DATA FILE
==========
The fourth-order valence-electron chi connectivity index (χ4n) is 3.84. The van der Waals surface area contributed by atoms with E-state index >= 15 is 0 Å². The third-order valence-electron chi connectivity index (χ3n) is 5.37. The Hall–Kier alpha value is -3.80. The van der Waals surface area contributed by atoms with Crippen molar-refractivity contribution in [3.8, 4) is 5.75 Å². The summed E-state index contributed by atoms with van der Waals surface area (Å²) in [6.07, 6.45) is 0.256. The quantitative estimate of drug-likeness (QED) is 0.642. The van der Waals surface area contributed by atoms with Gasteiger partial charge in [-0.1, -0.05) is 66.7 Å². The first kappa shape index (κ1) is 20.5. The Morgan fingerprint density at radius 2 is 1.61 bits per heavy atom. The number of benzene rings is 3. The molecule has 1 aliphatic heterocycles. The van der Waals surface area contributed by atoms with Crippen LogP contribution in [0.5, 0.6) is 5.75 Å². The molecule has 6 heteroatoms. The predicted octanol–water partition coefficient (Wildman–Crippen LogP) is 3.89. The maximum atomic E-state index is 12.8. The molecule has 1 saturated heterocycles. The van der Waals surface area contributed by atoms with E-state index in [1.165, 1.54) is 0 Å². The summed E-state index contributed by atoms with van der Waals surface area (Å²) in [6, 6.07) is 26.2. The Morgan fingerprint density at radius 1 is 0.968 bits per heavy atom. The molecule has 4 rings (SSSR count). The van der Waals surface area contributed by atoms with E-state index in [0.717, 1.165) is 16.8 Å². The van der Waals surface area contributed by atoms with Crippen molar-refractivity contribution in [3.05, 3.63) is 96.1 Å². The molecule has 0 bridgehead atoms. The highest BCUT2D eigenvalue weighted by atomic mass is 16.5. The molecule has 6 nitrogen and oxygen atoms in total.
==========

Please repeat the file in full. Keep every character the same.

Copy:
The fourth-order valence-electron chi connectivity index (χ4n) is 3.84. The van der Waals surface area contributed by atoms with E-state index >= 15 is 0 Å². The third-order valence-electron chi connectivity index (χ3n) is 5.37. The Hall–Kier alpha value is -3.80. The van der Waals surface area contributed by atoms with Crippen molar-refractivity contribution in [3.8, 4) is 5.75 Å². The summed E-state index contributed by atoms with van der Waals surface area (Å²) in [6.07, 6.45) is 0.256. The quantitative estimate of drug-likeness (QED) is 0.642. The van der Waals surface area contributed by atoms with Gasteiger partial charge in [-0.1, -0.05) is 66.7 Å². The first kappa shape index (κ1) is 20.5. The Morgan fingerprint density at radius 2 is 1.61 bits per heavy atom. The number of benzene rings is 3. The molecule has 1 aliphatic heterocycles. The van der Waals surface area contributed by atoms with Crippen LogP contribution in [0.5, 0.6) is 5.75 Å². The molecule has 6 heteroatoms. The predicted octanol–water partition coefficient (Wildman–Crippen LogP) is 3.89. The maximum atomic E-state index is 12.8. The molecule has 1 saturated heterocycles. The van der Waals surface area contributed by atoms with E-state index in [1.165, 1.54) is 0 Å². The summed E-state index contributed by atoms with van der Waals surface area (Å²) in [6, 6.07) is 26.2. The Morgan fingerprint density at radius 1 is 0.968 bits per heavy atom. The molecule has 4 rings (SSSR count). The van der Waals surface area contributed by atoms with E-state index in [0.717, 1.165) is 16.8 Å². The van der Waals surface area contributed by atoms with Crippen molar-refractivity contribution in [3.05, 3.63) is 96.1 Å². The molecule has 0 bridgehead atoms. The highest BCUT2D eigenvalue weighted by atomic mass is 16.5. The molecule has 6 nitrogen and oxygen atoms in total.